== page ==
The TI-83 appeared only 6 years after Miami Vice but it and the upgrade versions are still suggested or even required in SOME* US colleges (see gallery of math syllabi below). This has implications for math classes in high schools, as seen in many teacher Facebook posts.
*In a previous iteration of this post I wrote “many” and wanted to clarify.
Teachers are faced with a dilemma, do they use Miami vice era technology because the higher institutes of learning may require it or do they avail themselves and their students of user-friendly and effective technology like Desmos, which is FREE!
I suggest using Desmos (or similar technology) to unpack topics and then assigning practice with the TI model of choice, with it used on the tests as well. This will mirror what students will likely see in college.
To make this situation even more disjointed, a commonly used math placement test for colleges does not allow either Desmos or a TI calculator.
Clockwise from top left: syllabi from CCSU (Connecticut), Gordon State, Texas A&M Commerce, THE Ohio State University, University of Kentucky, and University of Oregon.
In special education and in K-12 education in general graduation is viewed as a culmination or the end game. In fact it is just the opposite. Graduation is a STEP towards the future. If the plans for your student is post-secondary education, including vocational training, it is important to understand a couple false assumptions.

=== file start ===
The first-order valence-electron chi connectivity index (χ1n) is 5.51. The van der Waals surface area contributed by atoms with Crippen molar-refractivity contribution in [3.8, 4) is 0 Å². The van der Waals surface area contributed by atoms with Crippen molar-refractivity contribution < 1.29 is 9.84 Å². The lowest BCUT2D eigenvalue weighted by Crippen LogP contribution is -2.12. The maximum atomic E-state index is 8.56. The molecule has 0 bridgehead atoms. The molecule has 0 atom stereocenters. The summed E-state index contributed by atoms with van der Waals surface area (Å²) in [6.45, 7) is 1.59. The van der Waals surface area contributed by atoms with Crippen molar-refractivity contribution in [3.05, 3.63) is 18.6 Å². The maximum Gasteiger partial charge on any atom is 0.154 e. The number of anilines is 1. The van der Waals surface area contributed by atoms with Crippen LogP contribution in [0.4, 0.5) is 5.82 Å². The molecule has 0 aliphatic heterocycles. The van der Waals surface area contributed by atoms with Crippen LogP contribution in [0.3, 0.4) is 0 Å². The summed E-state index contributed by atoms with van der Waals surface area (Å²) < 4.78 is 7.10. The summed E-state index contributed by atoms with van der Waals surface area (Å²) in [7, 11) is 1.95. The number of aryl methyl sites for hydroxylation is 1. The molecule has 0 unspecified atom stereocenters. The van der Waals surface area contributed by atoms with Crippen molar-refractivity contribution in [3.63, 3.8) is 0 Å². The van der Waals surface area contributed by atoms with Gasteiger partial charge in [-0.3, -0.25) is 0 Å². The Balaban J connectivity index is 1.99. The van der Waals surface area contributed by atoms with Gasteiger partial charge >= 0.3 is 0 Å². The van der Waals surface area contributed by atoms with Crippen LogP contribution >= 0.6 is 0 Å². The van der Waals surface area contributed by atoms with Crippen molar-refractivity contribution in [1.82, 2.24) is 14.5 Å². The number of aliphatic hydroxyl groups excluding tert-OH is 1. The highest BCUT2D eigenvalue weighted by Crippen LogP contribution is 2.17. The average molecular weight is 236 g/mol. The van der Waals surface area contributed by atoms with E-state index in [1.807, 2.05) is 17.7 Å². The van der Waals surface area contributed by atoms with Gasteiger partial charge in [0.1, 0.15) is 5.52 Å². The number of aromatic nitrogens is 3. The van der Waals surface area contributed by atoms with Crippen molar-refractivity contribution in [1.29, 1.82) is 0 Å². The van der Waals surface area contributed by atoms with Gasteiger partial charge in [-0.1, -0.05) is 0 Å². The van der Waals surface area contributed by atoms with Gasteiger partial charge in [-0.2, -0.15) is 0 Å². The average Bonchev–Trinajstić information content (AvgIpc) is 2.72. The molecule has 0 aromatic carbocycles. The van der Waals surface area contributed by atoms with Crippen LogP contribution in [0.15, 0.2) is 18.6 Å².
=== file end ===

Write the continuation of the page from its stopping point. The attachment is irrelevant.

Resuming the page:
A diploma indicates the student has the academic mastery for post-secondary education. Below is a link to some documents. One is a study of how well prepared high school graduates in Connecticut are for college. In 2009 more than 2 out of 3 students entering a community college or a Connecticut State University needed to take a remedial (developmental) course in English or Math despite earning a high school diploma (and passing a state graduation exam).
A diploma indicates the student has the ability to perform as an independent student. In a survey from Manchester Community College (Connecticut) students were asked why students struggle academically. 60% of MCC students reported that students don’t know how to study.
Here is some information about the placement tests, with Manchester Community College used as an example. The placement test results are what determine if a student will have to take a remedial course.
The SAT has a different scale. To get a rough prediction of the SAT score add around 80 to the total PSAT score (or add 40 to math and add 40 to Verbal)
Here are related documents including those referenced above. The placement test is the Accuplacer and the documents linked include a handout with example problems for math and English from the Accuplacer.